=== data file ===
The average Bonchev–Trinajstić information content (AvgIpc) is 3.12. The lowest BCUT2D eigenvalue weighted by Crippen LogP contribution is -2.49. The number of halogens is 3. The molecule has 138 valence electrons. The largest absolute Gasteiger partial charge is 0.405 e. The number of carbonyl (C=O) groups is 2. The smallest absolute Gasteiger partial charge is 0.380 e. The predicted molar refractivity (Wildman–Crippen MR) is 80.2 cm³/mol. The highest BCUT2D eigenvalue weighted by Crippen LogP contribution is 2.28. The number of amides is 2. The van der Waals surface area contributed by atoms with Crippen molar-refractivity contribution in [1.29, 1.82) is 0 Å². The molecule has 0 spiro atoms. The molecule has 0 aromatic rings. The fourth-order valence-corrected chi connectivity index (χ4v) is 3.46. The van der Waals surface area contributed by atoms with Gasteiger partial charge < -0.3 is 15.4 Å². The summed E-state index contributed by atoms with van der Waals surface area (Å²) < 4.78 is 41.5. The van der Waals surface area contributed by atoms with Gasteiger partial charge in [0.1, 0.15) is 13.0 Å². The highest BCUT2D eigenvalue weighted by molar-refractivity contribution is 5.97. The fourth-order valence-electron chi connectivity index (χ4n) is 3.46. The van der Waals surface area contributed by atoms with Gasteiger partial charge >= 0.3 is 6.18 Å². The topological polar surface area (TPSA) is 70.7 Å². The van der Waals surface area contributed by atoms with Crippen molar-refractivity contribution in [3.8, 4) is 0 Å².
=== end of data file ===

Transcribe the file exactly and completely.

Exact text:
The average Bonchev–Trinajstić information content (AvgIpc) is 3.12. The lowest BCUT2D eigenvalue weighted by Crippen LogP contribution is -2.49. The number of halogens is 3. The molecule has 138 valence electrons. The largest absolute Gasteiger partial charge is 0.405 e. The number of carbonyl (C=O) groups is 2. The smallest absolute Gasteiger partial charge is 0.380 e. The predicted molar refractivity (Wildman–Crippen MR) is 80.2 cm³/mol. The highest BCUT2D eigenvalue weighted by Crippen LogP contribution is 2.28. The number of amides is 2. The van der Waals surface area contributed by atoms with Crippen molar-refractivity contribution in [1.29, 1.82) is 0 Å². The molecule has 0 spiro atoms. The molecule has 0 aromatic rings. The fourth-order valence-corrected chi connectivity index (χ4v) is 3.46. The van der Waals surface area contributed by atoms with Gasteiger partial charge < -0.3 is 15.4 Å². The summed E-state index contributed by atoms with van der Waals surface area (Å²) < 4.78 is 41.5. The van der Waals surface area contributed by atoms with Gasteiger partial charge in [0.1, 0.15) is 13.0 Å². The highest BCUT2D eigenvalue weighted by molar-refractivity contribution is 5.97. The fourth-order valence-electron chi connectivity index (χ4n) is 3.46. The van der Waals surface area contributed by atoms with Gasteiger partial charge >= 0.3 is 6.18 Å². The topological polar surface area (TPSA) is 70.7 Å². The van der Waals surface area contributed by atoms with Crippen molar-refractivity contribution in [3.8, 4) is 0 Å².